A1 Journal article – refereed

Early restrictive fluid balance is associated with lower hospital mortality independent of acute disease severity in critically ill patients on CRRT

List of Authors: Uusalo Panu, Hellman Tapio, Löyttyniemi Eliisa, Peltoniemi Julia, Järvisalo Mikko J.


Publication year: 2021

Journal: Scientific Reports

Journal name in source: SCIENTIFIC REPORTS

Journal acronym: SCI REP-UK

Volume number: 11

Number of pages: 9

ISSN: 2045-2322

DOI: http://dx.doi.org/10.1038/s41598-021-97888-y

Fluid overload (FO) with coincident acute kidney injury has been associated with increased mortality. However, it is unclear whether FO is an independent determinant of mortality for disease severity. We aimed to explore whether the development of fluid balance (FB) during the first 72 h of continuous renal replacement therapy (CRRT) is independently associated with hospital mortality. All patients admitted to a single centre ICU requiring CRRT for at least 24 h between years 2010-2019 were included. Extracted data included patient demographics and clinical parameters including daily cumulative fluid balance (FBcum), lactate, SOFA score and vasoactive requirement at the initiation and during the first 72 h of CRRT. 399 patients were included in the analysis. Hospital survivors had a significantly lower FBcum at CRRT initiation compared to non-survivors (median 1382 versus 3265 ml; p = 0.003). Hourly fluid balance per bodyweight (FBnet) was lower in survivors at 0-24, 24-48 and 48-72 h after initiation of CRRT (p < 0.008 for all comparisons). In the survival analysis (analyzed with counting process model) significant time-dependent explanatory variables for hospital mortality were FBnet (per ml/kg/h: HR: 1.319, 95% CI 1.038-1.677, p = 0.02), lactate (HR: 1.086, 95% CI 1.030-1.145, p = 0.002) and SOFA score (per ml/kg/h: HR: 1.084, 95% CI 1.025-1.146, p = 0.005) during the first 72 h of CRRT. Even after careful adjustment for repeated measures of disease severity, FBnet during the first 72 h of CRRT remains independently associated with hospital mortality, in critically ill patients with AKI.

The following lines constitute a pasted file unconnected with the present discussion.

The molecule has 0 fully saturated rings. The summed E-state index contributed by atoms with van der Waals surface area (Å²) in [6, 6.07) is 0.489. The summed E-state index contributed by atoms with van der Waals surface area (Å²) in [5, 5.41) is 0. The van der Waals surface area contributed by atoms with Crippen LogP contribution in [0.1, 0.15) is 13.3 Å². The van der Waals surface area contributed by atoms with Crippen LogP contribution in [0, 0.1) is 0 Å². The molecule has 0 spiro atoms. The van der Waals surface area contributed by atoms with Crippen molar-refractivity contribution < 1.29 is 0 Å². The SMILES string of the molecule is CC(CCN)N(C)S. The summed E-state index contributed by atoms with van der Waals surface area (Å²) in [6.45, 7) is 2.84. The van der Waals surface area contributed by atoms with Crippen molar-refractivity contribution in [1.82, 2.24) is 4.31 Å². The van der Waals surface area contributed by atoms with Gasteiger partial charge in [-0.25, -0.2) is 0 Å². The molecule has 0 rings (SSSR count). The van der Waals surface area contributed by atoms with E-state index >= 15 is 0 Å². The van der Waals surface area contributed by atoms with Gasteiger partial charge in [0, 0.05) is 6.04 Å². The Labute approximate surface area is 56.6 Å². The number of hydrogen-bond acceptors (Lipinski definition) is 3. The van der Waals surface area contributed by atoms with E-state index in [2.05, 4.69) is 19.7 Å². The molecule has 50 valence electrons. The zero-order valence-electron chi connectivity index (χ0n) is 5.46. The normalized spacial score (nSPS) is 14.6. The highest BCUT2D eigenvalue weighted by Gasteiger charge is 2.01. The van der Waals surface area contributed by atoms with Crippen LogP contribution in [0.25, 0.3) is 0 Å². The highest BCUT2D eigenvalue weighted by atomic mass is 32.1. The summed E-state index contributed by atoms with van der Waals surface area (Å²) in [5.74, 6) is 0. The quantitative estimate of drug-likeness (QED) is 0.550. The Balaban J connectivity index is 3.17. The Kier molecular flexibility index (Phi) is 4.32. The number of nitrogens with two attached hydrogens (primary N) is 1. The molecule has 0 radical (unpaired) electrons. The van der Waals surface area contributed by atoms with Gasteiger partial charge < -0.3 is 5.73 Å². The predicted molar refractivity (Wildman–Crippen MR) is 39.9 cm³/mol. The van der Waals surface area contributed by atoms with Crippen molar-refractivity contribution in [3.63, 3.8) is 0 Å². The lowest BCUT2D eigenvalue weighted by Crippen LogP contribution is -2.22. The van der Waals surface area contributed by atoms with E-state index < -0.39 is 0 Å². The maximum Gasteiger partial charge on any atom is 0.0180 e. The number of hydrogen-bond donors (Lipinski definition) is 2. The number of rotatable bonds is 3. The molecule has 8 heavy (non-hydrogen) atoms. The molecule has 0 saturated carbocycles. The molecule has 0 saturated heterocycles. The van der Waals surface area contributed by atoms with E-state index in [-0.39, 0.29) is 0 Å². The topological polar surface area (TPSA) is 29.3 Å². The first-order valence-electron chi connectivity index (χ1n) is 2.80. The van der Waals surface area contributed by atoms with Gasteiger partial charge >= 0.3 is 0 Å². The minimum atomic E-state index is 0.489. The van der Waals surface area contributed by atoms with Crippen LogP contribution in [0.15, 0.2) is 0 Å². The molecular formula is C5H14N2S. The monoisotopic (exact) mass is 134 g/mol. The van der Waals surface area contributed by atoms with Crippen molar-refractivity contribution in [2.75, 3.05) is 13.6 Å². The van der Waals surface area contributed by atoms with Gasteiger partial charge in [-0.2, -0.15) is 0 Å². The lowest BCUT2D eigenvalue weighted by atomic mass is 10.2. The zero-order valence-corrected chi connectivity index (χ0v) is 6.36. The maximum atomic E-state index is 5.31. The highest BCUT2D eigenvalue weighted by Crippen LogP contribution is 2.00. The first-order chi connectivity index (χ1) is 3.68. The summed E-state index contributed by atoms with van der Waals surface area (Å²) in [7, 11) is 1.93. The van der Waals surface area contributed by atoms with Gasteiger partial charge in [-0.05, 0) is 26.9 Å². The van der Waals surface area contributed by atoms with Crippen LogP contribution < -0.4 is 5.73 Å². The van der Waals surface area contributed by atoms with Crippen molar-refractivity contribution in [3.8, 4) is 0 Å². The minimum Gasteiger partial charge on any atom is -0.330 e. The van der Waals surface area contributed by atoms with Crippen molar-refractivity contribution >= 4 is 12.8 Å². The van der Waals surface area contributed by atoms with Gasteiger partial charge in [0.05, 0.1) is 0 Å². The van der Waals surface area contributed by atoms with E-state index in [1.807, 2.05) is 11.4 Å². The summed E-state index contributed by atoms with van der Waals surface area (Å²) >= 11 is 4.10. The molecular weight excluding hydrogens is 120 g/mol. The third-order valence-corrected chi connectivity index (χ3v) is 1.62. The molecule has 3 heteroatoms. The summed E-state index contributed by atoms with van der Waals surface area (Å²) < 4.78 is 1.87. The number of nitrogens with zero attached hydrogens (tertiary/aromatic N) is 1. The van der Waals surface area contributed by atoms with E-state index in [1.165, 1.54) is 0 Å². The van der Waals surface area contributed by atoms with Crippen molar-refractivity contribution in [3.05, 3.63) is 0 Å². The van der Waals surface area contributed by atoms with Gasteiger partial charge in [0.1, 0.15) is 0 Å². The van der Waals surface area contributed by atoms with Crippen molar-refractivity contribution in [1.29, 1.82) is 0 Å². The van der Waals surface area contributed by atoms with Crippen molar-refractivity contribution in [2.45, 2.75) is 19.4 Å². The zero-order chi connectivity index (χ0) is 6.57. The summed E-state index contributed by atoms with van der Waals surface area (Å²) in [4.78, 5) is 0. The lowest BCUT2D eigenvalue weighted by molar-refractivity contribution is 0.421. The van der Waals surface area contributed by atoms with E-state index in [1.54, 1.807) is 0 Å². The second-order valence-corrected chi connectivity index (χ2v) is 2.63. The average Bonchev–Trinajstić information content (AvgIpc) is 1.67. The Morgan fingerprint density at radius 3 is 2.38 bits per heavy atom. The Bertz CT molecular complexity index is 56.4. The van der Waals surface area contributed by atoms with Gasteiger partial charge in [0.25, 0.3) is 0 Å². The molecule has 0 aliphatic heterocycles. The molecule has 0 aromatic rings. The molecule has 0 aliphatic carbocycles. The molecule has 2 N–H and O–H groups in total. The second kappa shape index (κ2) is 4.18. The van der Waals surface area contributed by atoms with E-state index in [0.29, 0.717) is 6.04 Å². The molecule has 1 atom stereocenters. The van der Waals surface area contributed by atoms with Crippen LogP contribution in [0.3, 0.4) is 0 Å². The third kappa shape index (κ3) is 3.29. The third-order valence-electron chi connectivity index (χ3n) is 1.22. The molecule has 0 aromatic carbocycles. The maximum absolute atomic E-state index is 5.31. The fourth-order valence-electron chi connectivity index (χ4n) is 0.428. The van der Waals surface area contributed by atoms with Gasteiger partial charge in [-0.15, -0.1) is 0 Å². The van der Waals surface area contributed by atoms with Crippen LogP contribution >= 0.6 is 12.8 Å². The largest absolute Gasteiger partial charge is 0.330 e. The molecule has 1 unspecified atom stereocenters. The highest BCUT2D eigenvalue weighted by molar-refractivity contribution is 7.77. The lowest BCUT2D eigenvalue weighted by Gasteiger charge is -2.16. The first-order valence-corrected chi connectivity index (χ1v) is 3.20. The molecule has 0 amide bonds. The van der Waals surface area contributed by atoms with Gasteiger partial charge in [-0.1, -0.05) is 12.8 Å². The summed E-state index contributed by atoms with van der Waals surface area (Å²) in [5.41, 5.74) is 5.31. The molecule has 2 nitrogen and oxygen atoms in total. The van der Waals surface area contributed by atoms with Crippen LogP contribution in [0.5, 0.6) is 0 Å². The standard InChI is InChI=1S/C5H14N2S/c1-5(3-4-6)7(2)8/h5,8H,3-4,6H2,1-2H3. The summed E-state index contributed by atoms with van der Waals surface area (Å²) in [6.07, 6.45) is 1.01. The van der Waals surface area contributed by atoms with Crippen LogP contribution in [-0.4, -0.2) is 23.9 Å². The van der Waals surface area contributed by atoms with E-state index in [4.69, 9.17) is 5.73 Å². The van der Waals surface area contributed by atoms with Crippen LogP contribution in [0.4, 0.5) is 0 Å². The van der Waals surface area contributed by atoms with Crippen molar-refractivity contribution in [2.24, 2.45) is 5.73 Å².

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Last updated on 2021-30-09 at 07:57